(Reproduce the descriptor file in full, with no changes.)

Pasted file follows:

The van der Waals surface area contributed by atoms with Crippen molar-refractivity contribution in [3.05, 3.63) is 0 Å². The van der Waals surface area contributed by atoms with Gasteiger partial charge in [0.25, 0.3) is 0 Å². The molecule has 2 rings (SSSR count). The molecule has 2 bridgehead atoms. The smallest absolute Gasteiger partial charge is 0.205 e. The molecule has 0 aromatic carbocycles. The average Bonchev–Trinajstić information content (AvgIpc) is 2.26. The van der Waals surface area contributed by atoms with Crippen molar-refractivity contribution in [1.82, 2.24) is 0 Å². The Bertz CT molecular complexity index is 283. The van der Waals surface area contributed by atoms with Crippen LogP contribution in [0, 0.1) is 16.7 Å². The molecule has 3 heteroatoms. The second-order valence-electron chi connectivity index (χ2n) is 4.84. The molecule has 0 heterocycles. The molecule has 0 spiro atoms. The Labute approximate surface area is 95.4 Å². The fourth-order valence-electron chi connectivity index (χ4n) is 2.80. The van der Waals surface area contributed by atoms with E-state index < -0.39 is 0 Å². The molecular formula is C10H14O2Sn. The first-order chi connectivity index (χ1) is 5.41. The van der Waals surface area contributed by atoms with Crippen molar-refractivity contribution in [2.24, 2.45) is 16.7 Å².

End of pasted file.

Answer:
The van der Waals surface area contributed by atoms with Crippen molar-refractivity contribution in [3.05, 3.63) is 0 Å². The van der Waals surface area contributed by atoms with Gasteiger partial charge in [0.25, 0.3) is 0 Å². The molecule has 2 rings (SSSR count). The molecule has 2 bridgehead atoms. The smallest absolute Gasteiger partial charge is 0.205 e. The molecule has 0 aromatic carbocycles. The average Bonchev–Trinajstić information content (AvgIpc) is 2.26. The van der Waals surface area contributed by atoms with Crippen molar-refractivity contribution in [1.82, 2.24) is 0 Å². The Bertz CT molecular complexity index is 283. The van der Waals surface area contributed by atoms with Crippen LogP contribution in [0, 0.1) is 16.7 Å². The molecule has 3 heteroatoms. The second-order valence-electron chi connectivity index (χ2n) is 4.84. The molecule has 0 heterocycles. The molecule has 0 spiro atoms. The Labute approximate surface area is 95.4 Å². The fourth-order valence-electron chi connectivity index (χ4n) is 2.80. The van der Waals surface area contributed by atoms with E-state index < -0.39 is 0 Å². The molecular formula is C10H14O2Sn. The first-order chi connectivity index (χ1) is 5.41. The van der Waals surface area contributed by atoms with Crippen molar-refractivity contribution in [2.24, 2.45) is 16.7 Å².